I have an undergraduate understanding of Quantum Mechanics (or at least of whatever is covered in Griffith's) and the idea of a Quantum Computer sounds really interesting but I am having some trouble seeing where its effectiveness comes from.

I understand that a qubit, or collection of qubits, can exist in a superposition of states and that you can apply a quantum logic gate to the state of the system to preform computations, for example the Hadamard Gate shown here: https://en.wikipedia.org/wiki/Quantum_logic_gate

What isn't clear is that after applying the gate, your system is still in general in a superposition of states and when you go to make a measurement of the system, it will collapse into one of its eigenstates with probability dependent on the inner product between the current state and the eigenstate. And so you are left with a single result. Can't this same single result be achieved by a series of similar computations on a classical computer with its bits in some determinate configuration? Why do the qubits being in a superposition of states somehow lead to computations being faster?

In order to get a for sure (or at least fairly accurate result) for some series of computations on a set of qubits that were initially in a superposition state, it seems like you would need to repeat the same calculations on the same state multiple times and find the correct distribution of results. So it seems like you would need to repeat the calculation multiple times on a quantum computer where as on a classical computer you only need to do the computation once which begs the question of how is in what respect is the quantum computer faster (assuming the speed of the calculations on both classical and quantum computers are the same or at least similar).

My bad if this is a repost or something.


1 Answer 1


These are good questions. I will try to give a flavor, but I strongly recommend that you look at some real quantum algorithms to see how these statements are actually implemented. There are some very good resources online, for instance John Preskill's quantum computing course, Scott Aaronson's quantum computing course, and Peter Shor's quantum computing course.

In some sense your intuition is right, that any that can be done on a quantum computer can also be done on a classical computer. However, simulating the behavior of a quantum computer on a classical computer is very inefficient. In classical computing, the state of $N$ bits is represented by $N$ binary numbers. However in quantum computing, the state of $N$ qubits is represented by $2^N$ complex numbers (each qubit can be in one of 2 states, so there are $2^N$ possible states, and you need one complex number for every possible state). Therefore it is hopeless to simulate the behavior of a quantum computer with a large number of qubits with on a classical computer. One way to express the mysteriousness of quantum mechanics, is that Nature is able to deal with this exponential number of states efficiently.

You are also correct that quantum superposition, by itself, is not enough to give quantum computers an edge. If your quantum computer is in a superposition of 100 states, but only one state represents the right answer, then on average you are going to need to do lots of measurements before you find the right answer.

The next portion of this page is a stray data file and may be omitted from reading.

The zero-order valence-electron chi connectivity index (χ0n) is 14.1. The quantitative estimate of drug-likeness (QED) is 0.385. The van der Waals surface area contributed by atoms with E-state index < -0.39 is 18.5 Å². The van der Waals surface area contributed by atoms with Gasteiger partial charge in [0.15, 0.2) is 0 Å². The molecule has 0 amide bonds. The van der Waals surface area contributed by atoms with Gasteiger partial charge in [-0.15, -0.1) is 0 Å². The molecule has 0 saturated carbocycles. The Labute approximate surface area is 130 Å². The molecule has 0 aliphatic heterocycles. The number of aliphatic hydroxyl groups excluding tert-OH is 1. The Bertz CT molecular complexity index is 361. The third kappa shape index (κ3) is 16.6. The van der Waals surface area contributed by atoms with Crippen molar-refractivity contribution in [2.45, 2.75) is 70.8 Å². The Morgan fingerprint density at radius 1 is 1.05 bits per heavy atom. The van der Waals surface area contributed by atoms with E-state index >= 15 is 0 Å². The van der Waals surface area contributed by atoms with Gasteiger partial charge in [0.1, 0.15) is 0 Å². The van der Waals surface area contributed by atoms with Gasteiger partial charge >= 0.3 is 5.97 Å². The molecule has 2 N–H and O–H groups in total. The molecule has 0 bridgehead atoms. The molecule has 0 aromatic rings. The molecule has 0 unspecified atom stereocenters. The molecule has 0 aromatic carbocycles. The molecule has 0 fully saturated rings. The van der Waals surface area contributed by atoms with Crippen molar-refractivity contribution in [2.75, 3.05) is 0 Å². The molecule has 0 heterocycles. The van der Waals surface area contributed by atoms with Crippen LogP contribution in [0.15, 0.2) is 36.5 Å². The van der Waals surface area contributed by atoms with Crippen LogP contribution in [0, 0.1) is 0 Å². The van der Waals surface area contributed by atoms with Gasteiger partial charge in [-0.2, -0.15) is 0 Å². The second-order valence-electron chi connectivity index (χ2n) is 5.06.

The cleverness of designing good quantum algorithms is in finding a way that the final state of the computer is the state representing the correct answer, with a very high probability. For example, Shor's factoring algorithm works by converting the factoring problem into a Fourier transform problem, and then (very roughly speaking) putting the state of the quantum computer into one Fourier mode representing the correct answer. Then measuring the Fourier mode gives you the solution of the factoring problem (with a high probability).

It is not known how to design quantum algorithms that beat an efficient classical algorithm for every possible problem (or even many problems), and thus it is not expected that quantum computers will simply replace classical computers. However, what makes quantum computers interesting is that there are a class of special problems with nice structure that can be exploited.

In addition to designing efficient quantum algorithms that can solve a problem, another major active area of research is in developing robust quantum algorithms. Quantum computers exploit the coherence between different states (in other words, the idea that amplitudes for states corresponding to the right answer will interfere constructively, and amplitudes for states with the wrong answer will interfere destructively). However, if the qubits interact with the environment, they will very quickly decohere, which destroys the nice properties that allow quantum computers to do anything useful at all. The role of quantum error correction is to develop techniques to store the quantum information in a robust way in the available qubits, so as to protect the state against decoherence. Quantum error correction stores the information "globally" in the entire state, so that if one quibit decoheres, the important information in the state of the computer is preserved and computation can proceed.


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